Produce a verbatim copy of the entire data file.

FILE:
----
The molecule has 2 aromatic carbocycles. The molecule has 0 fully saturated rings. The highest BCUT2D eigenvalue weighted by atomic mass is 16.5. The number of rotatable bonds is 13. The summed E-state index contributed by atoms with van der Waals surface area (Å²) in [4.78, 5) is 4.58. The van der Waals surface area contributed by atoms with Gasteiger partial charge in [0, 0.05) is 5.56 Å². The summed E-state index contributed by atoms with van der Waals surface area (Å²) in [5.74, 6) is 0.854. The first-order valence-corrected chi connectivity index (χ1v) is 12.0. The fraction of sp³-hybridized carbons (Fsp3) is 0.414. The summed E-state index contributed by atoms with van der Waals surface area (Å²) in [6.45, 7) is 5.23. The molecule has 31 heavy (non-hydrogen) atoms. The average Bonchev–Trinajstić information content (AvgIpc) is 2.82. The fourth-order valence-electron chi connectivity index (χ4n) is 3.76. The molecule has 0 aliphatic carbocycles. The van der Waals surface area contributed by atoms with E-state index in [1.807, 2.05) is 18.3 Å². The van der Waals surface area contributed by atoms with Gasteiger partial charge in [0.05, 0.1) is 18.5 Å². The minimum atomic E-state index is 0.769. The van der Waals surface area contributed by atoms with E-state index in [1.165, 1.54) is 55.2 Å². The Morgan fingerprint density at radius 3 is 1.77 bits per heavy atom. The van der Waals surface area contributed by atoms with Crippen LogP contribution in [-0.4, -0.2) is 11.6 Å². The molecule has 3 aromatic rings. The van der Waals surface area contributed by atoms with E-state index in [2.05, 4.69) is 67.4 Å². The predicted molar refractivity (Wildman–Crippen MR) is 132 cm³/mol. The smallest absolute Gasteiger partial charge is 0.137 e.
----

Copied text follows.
The molecule has 2 aromatic carbocycles. The molecule has 0 fully saturated rings. The highest BCUT2D eigenvalue weighted by atomic mass is 16.5. The number of rotatable bonds is 13. The summed E-state index contributed by atoms with van der Waals surface area (Å²) in [4.78, 5) is 4.58. The van der Waals surface area contributed by atoms with Gasteiger partial charge in [0, 0.05) is 5.56 Å². The summed E-state index contributed by atoms with van der Waals surface area (Å²) in [5.74, 6) is 0.854. The first-order valence-corrected chi connectivity index (χ1v) is 12.0. The fraction of sp³-hybridized carbons (Fsp3) is 0.414. The summed E-state index contributed by atoms with van der Waals surface area (Å²) in [6.45, 7) is 5.23. The molecule has 31 heavy (non-hydrogen) atoms. The average Bonchev–Trinajstić information content (AvgIpc) is 2.82. The fourth-order valence-electron chi connectivity index (χ4n) is 3.76. The molecule has 0 aliphatic carbocycles. The van der Waals surface area contributed by atoms with E-state index in [1.807, 2.05) is 18.3 Å². The van der Waals surface area contributed by atoms with Gasteiger partial charge in [0.05, 0.1) is 18.5 Å². The minimum atomic E-state index is 0.769. The van der Waals surface area contributed by atoms with E-state index in [1.165, 1.54) is 55.2 Å². The Morgan fingerprint density at radius 3 is 1.77 bits per heavy atom. The van der Waals surface area contributed by atoms with Crippen LogP contribution in [-0.4, -0.2) is 11.6 Å². The molecule has 3 aromatic rings. The van der Waals surface area contributed by atoms with E-state index in [2.05, 4.69) is 67.4 Å². The predicted molar refractivity (Wildman–Crippen MR) is 132 cm³/mol. The smallest absolute Gasteiger partial charge is 0.137 e.